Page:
I made my way to a room in the Taubman Health Sciences Library where the other Society for Advancement of Hispanics/Chicanos and Native Americans in Science (SACNAS) board members had been preparing the welcoming social, a small introduction to SACNAS and an opportunity for board members and general members to intermingle. SACNAS is a student run organization that promotes diversity in the scientific professoriate and workforce via community outreach, professional development, and general support. I joined the SACNAS as fundraising chair with the intention of helping promote diversity in STEM fields. As a Cuban immigrant my path to graduate school had been facilitated by similar programs. I wanted to give back, to assist individuals who shared similar pasts and aspired to reach similar goals; I hadn’t considered how SACNAS would impact my own graduate career.
I envisioned graduate school as a straight path with few turns. In reality, graduate school took on a sinuous shape with straight lines contorted into angles, each redirection forced by some unforeseen variable or complication. These angles grew increasingly disorientating, an unfortunate side effect worsened by the move to Michigan, a state culturally and geographically distant from Florida. In Florida, a Cuban restaurant occupied every other street corner, my family – including my parents, grandparents, cousins, and sibling – lived a short car drive away. I could walk next door and immediately see decade old friends. I had accumulated a strong support that grounded me even when I was at my worst. Without that support system, the stress easily accumulated and I often felt overwhelmed. In SACNAS I found a coterie of researchers traversing similar paths, individuals shaped by similar upbringings, facing similar stressors.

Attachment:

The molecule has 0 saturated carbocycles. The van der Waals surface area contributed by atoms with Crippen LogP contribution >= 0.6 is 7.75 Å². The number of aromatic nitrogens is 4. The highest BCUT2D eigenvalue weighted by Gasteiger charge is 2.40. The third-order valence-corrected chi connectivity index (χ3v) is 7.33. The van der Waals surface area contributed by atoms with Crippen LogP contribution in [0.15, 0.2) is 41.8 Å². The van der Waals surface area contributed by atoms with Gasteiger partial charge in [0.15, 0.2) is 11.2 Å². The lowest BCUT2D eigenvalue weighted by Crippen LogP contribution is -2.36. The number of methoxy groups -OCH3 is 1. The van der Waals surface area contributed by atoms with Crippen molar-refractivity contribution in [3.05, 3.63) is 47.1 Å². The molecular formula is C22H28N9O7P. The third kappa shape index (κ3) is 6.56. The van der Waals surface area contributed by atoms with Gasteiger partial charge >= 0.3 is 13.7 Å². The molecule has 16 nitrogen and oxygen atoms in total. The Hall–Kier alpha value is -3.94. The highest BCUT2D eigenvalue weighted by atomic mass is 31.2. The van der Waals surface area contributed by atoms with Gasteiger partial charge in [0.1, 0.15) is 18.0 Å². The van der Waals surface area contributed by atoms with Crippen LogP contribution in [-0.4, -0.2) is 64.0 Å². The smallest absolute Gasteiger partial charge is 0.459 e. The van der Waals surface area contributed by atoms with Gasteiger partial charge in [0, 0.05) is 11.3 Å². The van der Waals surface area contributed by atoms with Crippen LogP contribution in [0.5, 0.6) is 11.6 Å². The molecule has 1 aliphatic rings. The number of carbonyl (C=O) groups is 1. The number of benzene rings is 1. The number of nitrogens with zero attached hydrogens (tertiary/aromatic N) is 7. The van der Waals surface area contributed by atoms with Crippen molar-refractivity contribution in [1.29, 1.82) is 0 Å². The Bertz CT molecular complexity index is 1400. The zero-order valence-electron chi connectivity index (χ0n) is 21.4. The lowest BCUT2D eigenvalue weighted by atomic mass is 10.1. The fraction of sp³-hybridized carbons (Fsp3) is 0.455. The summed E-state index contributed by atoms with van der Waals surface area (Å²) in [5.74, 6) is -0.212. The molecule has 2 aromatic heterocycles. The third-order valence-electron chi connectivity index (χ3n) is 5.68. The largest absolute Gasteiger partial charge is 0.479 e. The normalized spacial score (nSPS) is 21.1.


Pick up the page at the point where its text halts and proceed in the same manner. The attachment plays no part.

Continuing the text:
The room in Taubman Library had adopted the aroma of tamales, ropa vieja (shredded beef), and arroz con leche (rice pudding), dishes set out by Anabel, our social coordinator, and the chief engineer of our welcome social. I remembered consuming these foods regularly in Florida; the move to Michigan along with my abhorrent cooking skills meant I had mostly phased them out of my diet. I helped Carla, our president, finish preparing name tags for the board members and positioned myself by the food where I traded lab stories with Kyle and Yanay, our treasurer and secretary. After most of our general members arrived, we each introduced ourselves before giving a summary of SACNAS. I’m not the most adept public speaker as evidenced by my 4 second introduction which ended with a quick glance, a subtle SOS, to Nick, our social chair. He promptly started his introduction. I was later assured that it wasn’t bad but I’m still skeptical. For the rest of the welcoming social we ate great food and had great conversations. The board members made a point of periodically changing tables, which I also used as an opportunity for second servings.
With over 40,000 students attending, it seems like it would be difficult to feel isolated at the University of Michigan. Yet life likes practical jokes and oftentimes it’s in the most populated places that people can find themselves the loneliest. For graduate students who work long unstructured hours towards a nebulous endpoint, this joke can feel particularly unfunny. That’s where organizations like SACNAS come into play. SACNAS doesn’t just conduct outreach and facilitate professional development, it excels at providing an understanding, welcoming, and inclusive space where individuals can share their frustration without fear of judgment. These aren’t carefully crafted smiles meant to present an image, they are reflexive and honest and behind them are people ready to listen.